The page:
procaine


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procaine

 [pro´kān]
a local anesthetic; the hydrochloride salt is used for infiltration and spinal anesthesia and peripheral nerve block.

procaine

(prō′kān′)
n.
A white crystalline powder, C13H20N2O2, used chiefly in its hydrochloride form as a local anesthetic in medicine and dentistry.

procaine

Novocain® Ambulatory surgery An ester class local anesthetic of 15–45 min duration, which doubles with coadministration of epinephrine

procaine

A local anaesthetic drug now largely replaced by others that are more quickly effective or of more persistent action.
References in periodicals archive ?
Steroid and procaine hydrochloride injections are effective in carpal tunnel syndrome (CTS) treatment but alone it was found to be also effective in patients with diabetes mellitus for whom steroid use is contraindicated [9].
showed the possibility of local anesthetics (namely, benzocaine, cinchocaine, lidocaine, and procaine) detection and their semiquantitative determination by immobilization of solid microparticles of anesthetics on paraffin impregnated graphite electrode.
In normal Ringer solution, the twitch was used to test the efficacy of the drugs used (procaine or ryanodine).
Those with treatment failure were given clinic-based injectable procaine penicillin and gentamicin if hospital referral was declined by the family.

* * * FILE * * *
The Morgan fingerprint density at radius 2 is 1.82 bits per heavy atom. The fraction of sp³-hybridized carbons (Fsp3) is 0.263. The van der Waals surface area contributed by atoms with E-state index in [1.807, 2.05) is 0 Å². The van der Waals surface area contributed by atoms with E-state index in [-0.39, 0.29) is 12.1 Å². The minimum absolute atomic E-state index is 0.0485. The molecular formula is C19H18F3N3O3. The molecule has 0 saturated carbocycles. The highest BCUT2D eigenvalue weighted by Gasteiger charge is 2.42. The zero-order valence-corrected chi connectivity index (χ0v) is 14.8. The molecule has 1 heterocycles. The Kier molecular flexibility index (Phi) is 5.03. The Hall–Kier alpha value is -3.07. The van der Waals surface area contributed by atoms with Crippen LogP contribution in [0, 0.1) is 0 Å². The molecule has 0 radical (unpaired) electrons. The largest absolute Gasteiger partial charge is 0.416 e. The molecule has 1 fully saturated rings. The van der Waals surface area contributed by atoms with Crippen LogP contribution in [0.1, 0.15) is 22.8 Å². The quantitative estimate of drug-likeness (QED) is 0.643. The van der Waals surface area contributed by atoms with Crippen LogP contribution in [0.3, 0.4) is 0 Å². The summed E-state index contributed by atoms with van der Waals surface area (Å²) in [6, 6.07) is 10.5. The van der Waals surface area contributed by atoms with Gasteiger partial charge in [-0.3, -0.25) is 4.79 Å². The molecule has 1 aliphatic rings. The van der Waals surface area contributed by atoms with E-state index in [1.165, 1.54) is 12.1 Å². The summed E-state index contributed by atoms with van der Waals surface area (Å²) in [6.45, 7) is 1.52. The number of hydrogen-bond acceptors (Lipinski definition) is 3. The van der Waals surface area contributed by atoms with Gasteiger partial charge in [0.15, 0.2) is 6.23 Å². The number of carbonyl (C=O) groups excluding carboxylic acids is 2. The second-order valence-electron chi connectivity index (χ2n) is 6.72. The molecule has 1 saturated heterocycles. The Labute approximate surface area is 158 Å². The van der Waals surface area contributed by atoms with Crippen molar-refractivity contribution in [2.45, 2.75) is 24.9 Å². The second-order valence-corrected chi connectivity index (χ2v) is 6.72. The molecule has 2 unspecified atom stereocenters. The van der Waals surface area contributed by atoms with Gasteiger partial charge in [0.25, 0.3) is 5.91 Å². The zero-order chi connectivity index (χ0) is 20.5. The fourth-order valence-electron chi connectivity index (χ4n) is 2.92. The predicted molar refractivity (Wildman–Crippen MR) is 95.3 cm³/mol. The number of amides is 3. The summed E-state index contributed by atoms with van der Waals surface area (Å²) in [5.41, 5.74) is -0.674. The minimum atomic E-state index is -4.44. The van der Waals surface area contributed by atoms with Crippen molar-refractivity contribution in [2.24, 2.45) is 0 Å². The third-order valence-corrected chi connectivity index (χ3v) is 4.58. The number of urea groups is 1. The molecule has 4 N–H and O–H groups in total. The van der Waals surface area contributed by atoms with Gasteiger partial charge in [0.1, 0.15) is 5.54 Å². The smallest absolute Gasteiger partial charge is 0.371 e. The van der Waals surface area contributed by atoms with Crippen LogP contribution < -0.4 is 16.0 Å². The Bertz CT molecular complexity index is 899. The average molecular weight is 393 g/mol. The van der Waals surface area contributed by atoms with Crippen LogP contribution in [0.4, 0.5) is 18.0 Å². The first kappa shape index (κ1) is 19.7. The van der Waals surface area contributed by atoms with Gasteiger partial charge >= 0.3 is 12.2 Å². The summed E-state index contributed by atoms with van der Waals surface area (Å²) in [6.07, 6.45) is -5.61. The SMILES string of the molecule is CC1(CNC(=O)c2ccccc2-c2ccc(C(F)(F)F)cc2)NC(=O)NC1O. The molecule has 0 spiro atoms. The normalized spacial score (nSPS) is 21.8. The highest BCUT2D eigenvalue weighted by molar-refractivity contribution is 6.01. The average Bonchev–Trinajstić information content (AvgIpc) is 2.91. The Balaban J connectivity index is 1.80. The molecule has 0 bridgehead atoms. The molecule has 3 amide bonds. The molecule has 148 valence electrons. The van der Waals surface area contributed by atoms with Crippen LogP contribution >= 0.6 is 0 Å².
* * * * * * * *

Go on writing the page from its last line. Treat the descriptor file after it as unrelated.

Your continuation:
The Colin Tizzard-trained Virginia Ash, who Powell partnered to victory in the Bath Ales Barnsey Novices' handicap hurdle at Chepstow on February 23, is expected to be disqualified at an inquiry on Thursday after the BHA revealed the gelding's post-race test showed traces of procaine, a prohibited substance.
The ester group of local anaesthetic agents include: cocaine, chloroprocaine, procaine and tetracaine.
He explains how to administer injections of procaine or lidocaine into specific nerve and tissue sites to restore bioelectrical function in any anatomical region, with details on materials, exact insertion points, direction, and depth of needle, and demonstrates injection methods for various sites using 150 labeled color photos and anatomic drawings.
The term novocaine often is used generically for dental anesthetics, but Novocaine, with a capital N, is technically the trade name for procaine, an anaesthetic first synthesized in 1905 and not commonly used today.
Local anesthetics are given by injection or topically, and include benzocaine, bupivacaine (Marcaine, Sensorcaine), chloroprocaine (Nesacaine), camphor, dibucaine (Nuper-cainal), levobupivacaine (Chirocaine), lidocaine (Xylocaine, Octocaine), mepivacaine (Carbocaine, Polocaine), pramoxine, prilocaine (Citanest), procaine (Novocaine), ropivacaine (Naropin), and tetracaine (Pontocaine).
The most successful turned out to be procaine, familiar under the trade name Novocaine.
Pain and disability of the shoulder and arm, treatment by intramuscular infiltration with procaine hydrochloride.
Treatment with phentolamine is nevertheless worthwhile due to the distressing ischaemic pain and parasthesia suffered by the patient.(9) Previously reported cases of digital infarction in the literature, dating from the pre 1950s were all associated with co-administered procaine or cocaine, both well known to cause massive arterial spasm and digital infarction on their own.